Why is deciding to abort a baby a legitimate ethical choice but choosing to have a boy is not?

Some groups see the ethical issues in both but some only see the ethical issues in one. It shows that ethics is rife with subjective beliefs and rationalizations, so it can't be government policy. Yet there are efforts to claims such arbitrary lines are an evidence basis for decision-making.

Thomas H. Murray, President Emeritus of The Hastings Center, writes in Science that "preventing a lethal disease is one thing; choosing the traits we desire is quite another." 

Why? If genetic and genomic testing and human-assisted reproduction can provide parents with choices, who gets to make the decision on what choices are legitimate? In America, one of only two civilized countries that allows abortion on demand regardless of the trimester of the pregnancy, it will be difficult to tell mothers they have no choice about the sex or eye color of the baby, they only have choice when it comes to life or death.

One issue is recent public hearings by the United States Food and Drug Administration to consider whether to permit human testing of a new method of assisted reproduction, three person in vitro fertilization – 3-person IVF.

Say a woman has a mitochondrial DNA  mutation that will lead to disease in the baby, which happens about 4,000 times per year. In 3-person IVF, the nuclear material from the egg of a woman with inheritable mitochondrial disease inserted into a healthy egg of a donor whose own nuclear material has been discarded. The baby would carry genetic material from three people — the nuclear DNA of the mother and father, and the mitochondrial DNA of the donor.

This is not without plenty of risks, a variety of safety issues have to be addressed, but it has ethical implications also. 

Fringe religious groups who were opposed to IVF in the first place also object to this - that makes sense. But groups that oppose any restriction on virtually any other aspect of childbirth, including termination for any cause, are also opposed. The United States does not ban abortion on demand in the third trimester, which almost every other country does, but also does not ban sex selection for non-medical purposes, which dozens of other countries do. Abortion rights groups worry that any legal infringement would be a slippery slope to banning abortion. On the other side, the public has had 40 years of being told babies are a choice and see little issue with 3-person IVF, even when the FDA calls it the much scarier mitochondrial manipulation.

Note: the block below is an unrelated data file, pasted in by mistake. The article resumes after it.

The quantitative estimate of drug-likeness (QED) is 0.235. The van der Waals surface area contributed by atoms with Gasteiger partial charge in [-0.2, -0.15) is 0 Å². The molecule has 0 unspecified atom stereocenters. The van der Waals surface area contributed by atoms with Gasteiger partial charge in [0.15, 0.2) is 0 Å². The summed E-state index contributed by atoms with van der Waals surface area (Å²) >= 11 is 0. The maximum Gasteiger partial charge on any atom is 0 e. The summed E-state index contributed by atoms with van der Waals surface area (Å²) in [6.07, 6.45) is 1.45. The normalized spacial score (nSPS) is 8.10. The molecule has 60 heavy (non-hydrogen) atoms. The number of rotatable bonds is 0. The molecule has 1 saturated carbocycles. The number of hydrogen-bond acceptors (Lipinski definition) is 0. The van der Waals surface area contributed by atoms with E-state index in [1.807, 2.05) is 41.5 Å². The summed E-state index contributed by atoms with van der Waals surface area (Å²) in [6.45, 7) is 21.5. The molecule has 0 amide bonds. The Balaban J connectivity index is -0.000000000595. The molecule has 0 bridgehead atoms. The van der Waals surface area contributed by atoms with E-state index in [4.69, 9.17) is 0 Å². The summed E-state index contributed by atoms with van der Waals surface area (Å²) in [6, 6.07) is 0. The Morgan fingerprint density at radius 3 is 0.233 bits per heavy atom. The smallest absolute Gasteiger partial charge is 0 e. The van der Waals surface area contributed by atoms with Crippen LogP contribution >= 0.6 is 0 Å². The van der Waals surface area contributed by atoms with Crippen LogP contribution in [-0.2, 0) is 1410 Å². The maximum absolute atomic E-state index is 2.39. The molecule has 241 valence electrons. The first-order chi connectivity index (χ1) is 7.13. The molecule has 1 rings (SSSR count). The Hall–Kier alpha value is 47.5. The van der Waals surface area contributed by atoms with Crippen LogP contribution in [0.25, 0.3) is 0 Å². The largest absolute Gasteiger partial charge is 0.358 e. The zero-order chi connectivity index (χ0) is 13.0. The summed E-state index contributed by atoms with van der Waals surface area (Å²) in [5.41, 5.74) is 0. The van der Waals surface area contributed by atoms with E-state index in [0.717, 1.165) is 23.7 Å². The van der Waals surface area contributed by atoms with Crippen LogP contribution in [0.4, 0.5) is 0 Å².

mitochondrial manipulation – that would prevent the transmission of certain rare diseases and perhaps address some causes of female infertility. At issue is the safety of the technology, as well as its ethical implications.

Murray writes that the FDA's discussion is the latest development that "tapped into a simmering controversy over what it means to have a child in an era of increasing convergence among genetic, genomic, and reproductive technologies" but if you tell most people what 3-person IVF is and what it is intended to do, almost no one objects to it. Only if you follow up and guide the conversation, by saying parents could manipulate births to not have girls, or some other choice the public has been trained to react negatively to, is the response one of concern.

Those technologies include preimplantation genetic diagnosis (genetic analysis of embryos before implantation via in vitro fertilization) and prenatal screening to detect health problems in the fetus, including the prospects of a blood test of a pregnant woman to screen fetal DNA in her blood. 

"Conflicts over the legal and moral status of embryos and fetuses have discouraged American legislators from proposing sensible regulations, lest they be drawn in to the abortion debate," Murray writes. And the public too. Abortion activists are going to have a hard time taking a public stand limiting choice about fetuses that 'are not people' yet, when they have campaigned since the 1960s that they are not people.

Professional societies have not waited for government to decide their ethics but they naturally have differing guidelines. Ethics is subjective and thus there are "clashing ethical frameworks for thinking about parenthood in the genomic era." 

Murray calls for a national conversation about current and emerging technologies shaping the choices that parents have, beginning with an examination by the U.S. Presidential Commission for the Study of Bioethical Issues. "It will not be easy to avoid the quicksand of the abortion debate," he writes, "but it would be a great public service to provide a sober assessment of the choices that would-be parents increasingly face, and to encourage a respectful dialogue about the meaning of parenthood and the worth of a child so that parents and children can flourish together.

Citation: Thomas H. Murray, "Stirring the Simmering “Designer Baby” Pot , Science 14 March 2014: 1208-1210. DOI:10.1126/science.1248080